The transportation of these hazardous materials, their nature, packaging, storage, handling, labeling, disposal and adequate vehicle use is involved to ensure complete safety issues. Also the route to be used in transportation and loading / unloading procedures should be taken care of. There are some set rules that permit the disposal arrangements of the hazardous materials. If in case, the industrial disposal options are not available, other appropriate environmental friendly alternatives for handling and disposal should be considered.
3. Urgent situation preparedness and Response Planning – It is important to note that without the existence of an appropriate and effectual emergency control centre, occurrence management and the incorporation of all of the urgent situation services will be not possible and very difficult to achieve. The various emergency squad associations have always preferred the use of an off site emergency control centre rather than an on-site emergency control centre approach. This approach has also been favored by the COMAH Regulations.
There are a number of incidents that occurred till date related to hazardous material risks and have clearly verified that an on site emergency site can easily get damaged. As a rule, the plants should have both on- site and off-site emergency control centers, both of which must reflect the exclusive circumstances that exist at the site, and the skills, knowledge and experience in these types of situations. The next step is to make certain that the correct resources that are needed for the situation like material leakage, explosion and fire are ready at a moment’s notice.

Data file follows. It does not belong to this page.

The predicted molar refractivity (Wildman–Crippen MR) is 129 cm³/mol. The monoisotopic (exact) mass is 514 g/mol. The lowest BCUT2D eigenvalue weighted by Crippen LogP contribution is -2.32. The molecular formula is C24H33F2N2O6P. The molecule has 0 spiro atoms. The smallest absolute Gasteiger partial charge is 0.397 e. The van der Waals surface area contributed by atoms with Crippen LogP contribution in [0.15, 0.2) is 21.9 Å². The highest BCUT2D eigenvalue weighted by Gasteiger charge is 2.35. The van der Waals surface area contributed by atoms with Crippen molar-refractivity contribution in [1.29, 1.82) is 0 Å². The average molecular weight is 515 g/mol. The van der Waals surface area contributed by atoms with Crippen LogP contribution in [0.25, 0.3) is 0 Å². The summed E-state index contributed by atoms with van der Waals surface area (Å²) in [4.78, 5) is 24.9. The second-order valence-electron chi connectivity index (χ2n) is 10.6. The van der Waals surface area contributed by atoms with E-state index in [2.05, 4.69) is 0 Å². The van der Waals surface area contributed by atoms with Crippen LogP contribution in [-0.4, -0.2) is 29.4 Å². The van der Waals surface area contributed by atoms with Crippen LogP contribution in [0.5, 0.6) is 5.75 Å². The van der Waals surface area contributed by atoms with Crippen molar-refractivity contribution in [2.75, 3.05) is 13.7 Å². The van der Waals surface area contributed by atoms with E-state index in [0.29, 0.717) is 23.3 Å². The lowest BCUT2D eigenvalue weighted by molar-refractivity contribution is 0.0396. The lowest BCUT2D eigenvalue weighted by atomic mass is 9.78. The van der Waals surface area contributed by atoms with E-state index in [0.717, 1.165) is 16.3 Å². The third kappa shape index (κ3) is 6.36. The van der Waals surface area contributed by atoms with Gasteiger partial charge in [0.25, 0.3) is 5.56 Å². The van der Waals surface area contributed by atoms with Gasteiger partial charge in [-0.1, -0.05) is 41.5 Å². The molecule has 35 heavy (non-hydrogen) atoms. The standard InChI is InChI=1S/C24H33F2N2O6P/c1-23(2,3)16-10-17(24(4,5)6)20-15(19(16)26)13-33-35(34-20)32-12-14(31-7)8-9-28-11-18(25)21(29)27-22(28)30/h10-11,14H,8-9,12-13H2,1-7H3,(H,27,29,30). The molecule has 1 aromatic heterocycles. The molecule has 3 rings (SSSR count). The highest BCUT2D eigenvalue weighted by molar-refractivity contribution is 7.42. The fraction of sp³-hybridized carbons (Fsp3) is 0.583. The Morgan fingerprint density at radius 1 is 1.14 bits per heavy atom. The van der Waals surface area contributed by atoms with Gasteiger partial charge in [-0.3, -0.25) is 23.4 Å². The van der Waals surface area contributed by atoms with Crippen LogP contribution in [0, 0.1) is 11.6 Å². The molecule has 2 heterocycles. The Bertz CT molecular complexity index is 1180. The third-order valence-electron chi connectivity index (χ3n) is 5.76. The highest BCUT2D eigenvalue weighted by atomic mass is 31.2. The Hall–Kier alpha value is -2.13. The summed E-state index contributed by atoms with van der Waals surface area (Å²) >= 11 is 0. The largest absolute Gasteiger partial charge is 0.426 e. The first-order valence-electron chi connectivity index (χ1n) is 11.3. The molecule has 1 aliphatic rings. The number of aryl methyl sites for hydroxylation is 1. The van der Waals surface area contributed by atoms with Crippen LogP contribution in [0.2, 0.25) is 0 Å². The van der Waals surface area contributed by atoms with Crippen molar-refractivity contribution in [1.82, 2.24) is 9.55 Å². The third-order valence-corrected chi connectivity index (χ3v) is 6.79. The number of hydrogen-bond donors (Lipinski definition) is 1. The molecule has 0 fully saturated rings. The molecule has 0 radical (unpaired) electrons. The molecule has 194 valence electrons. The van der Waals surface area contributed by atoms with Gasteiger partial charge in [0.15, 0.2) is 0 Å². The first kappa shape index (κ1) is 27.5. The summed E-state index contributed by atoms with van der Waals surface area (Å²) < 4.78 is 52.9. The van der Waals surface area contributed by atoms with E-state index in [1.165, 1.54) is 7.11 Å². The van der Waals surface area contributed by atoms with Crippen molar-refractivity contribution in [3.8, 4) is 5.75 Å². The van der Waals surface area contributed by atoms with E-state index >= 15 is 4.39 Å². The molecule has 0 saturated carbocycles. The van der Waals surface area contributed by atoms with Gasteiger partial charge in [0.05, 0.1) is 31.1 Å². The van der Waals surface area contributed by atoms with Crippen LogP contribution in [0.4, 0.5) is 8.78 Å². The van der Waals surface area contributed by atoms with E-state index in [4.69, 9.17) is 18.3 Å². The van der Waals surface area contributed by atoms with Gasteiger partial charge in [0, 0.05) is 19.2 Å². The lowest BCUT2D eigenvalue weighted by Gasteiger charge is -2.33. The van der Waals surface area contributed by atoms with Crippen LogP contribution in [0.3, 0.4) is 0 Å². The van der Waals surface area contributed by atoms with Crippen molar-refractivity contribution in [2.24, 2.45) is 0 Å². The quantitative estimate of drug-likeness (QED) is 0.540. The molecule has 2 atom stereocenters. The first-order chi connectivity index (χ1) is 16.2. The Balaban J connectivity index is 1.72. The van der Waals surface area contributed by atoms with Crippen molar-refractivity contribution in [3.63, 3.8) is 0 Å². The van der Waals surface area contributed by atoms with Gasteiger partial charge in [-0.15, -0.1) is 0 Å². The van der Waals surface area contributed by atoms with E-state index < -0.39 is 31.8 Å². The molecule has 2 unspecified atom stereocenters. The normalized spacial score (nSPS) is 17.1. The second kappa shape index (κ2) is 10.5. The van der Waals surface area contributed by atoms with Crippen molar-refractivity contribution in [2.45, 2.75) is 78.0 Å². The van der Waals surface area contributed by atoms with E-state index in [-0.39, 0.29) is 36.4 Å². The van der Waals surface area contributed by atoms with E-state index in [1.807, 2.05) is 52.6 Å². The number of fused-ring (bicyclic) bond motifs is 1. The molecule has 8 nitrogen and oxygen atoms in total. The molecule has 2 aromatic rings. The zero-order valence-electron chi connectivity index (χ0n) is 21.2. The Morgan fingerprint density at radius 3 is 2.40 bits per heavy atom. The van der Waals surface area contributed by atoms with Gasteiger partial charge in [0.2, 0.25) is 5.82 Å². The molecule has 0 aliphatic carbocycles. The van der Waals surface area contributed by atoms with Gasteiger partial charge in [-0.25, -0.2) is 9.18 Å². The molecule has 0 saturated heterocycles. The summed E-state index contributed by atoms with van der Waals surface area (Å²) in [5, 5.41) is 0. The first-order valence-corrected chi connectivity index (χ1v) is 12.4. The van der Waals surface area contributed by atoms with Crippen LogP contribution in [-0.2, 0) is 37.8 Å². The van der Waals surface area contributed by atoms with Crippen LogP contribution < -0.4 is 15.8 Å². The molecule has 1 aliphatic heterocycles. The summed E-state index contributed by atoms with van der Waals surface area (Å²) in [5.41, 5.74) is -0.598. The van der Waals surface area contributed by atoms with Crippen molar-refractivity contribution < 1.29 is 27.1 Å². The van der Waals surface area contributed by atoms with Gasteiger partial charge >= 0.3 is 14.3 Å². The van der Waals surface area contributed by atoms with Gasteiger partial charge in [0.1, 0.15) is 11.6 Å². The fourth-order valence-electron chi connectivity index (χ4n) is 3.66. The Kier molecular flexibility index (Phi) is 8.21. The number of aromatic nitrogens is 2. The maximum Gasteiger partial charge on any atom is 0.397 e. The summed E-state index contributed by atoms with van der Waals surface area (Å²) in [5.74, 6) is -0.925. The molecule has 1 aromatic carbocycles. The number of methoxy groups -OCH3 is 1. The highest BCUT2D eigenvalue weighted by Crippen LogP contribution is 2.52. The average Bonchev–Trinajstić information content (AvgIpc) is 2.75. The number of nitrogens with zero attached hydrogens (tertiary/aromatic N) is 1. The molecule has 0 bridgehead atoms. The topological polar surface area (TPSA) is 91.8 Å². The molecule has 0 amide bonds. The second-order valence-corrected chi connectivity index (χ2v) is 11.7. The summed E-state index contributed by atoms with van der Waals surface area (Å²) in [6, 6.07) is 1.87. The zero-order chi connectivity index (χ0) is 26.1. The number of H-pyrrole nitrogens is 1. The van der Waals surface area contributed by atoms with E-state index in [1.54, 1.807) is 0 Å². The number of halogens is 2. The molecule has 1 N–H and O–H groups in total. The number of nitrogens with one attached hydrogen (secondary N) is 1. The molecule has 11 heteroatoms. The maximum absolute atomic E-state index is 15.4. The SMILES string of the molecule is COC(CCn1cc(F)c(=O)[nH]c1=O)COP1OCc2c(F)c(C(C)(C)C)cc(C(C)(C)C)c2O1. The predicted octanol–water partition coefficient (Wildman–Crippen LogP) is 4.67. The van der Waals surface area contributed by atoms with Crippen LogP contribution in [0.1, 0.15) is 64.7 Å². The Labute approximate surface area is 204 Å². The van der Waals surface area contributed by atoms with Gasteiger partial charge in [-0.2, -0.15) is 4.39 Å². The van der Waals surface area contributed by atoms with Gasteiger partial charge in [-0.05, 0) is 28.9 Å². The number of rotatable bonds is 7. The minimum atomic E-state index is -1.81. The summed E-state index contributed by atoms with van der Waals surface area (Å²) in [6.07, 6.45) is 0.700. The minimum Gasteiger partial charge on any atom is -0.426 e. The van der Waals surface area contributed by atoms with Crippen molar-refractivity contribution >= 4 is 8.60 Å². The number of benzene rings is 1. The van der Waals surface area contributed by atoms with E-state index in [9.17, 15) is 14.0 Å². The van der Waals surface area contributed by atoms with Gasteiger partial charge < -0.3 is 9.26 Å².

By mistake, most of the expert committee takes this as having the right equipment available. Although, this aspect is important, but more vital is the availability of an efficient set of services and equipments that are needed within minutes of the incident. Also the he emergency team should be at all times ready with the back up resources which should be at all times ready for the emergency. In addition, these back up resources should be at all times reviewed for regular tests and proper functioning. 4.
Community Involvement and Awareness – When hazardous materials are in use, in the industry, it is very important to inform and educate the people, who can be potentially affected by the use. Community involvement and awareness plans can include providing the community with general information about the hazard, its side effects and timely safety arrangement that should be adopted in times of danger. These hazardous management plans are implemented step by step by the industrial plants dealing in hazardous chemicals and other materials.
1. United Nations. Transport of Dangerous Goods – Model Regulations, 11th Revised Edition. Geneva 1999. 2. Organization for Economic Cooperation and Development (OECD). Guiding Principles for Chemical Accident Prevention, Preparedness and Response. 1988-89. 3. US Department of Transport. Hazmats Regulations (Title 49 CFR Parts 100-185). October 1, 1998 and amendments through June 30, 2000. 4. US Environmental Protection Agency. Protection of Environment (Title 40 CFR Parts 300-399 and 700 to 789). July 1, 1996.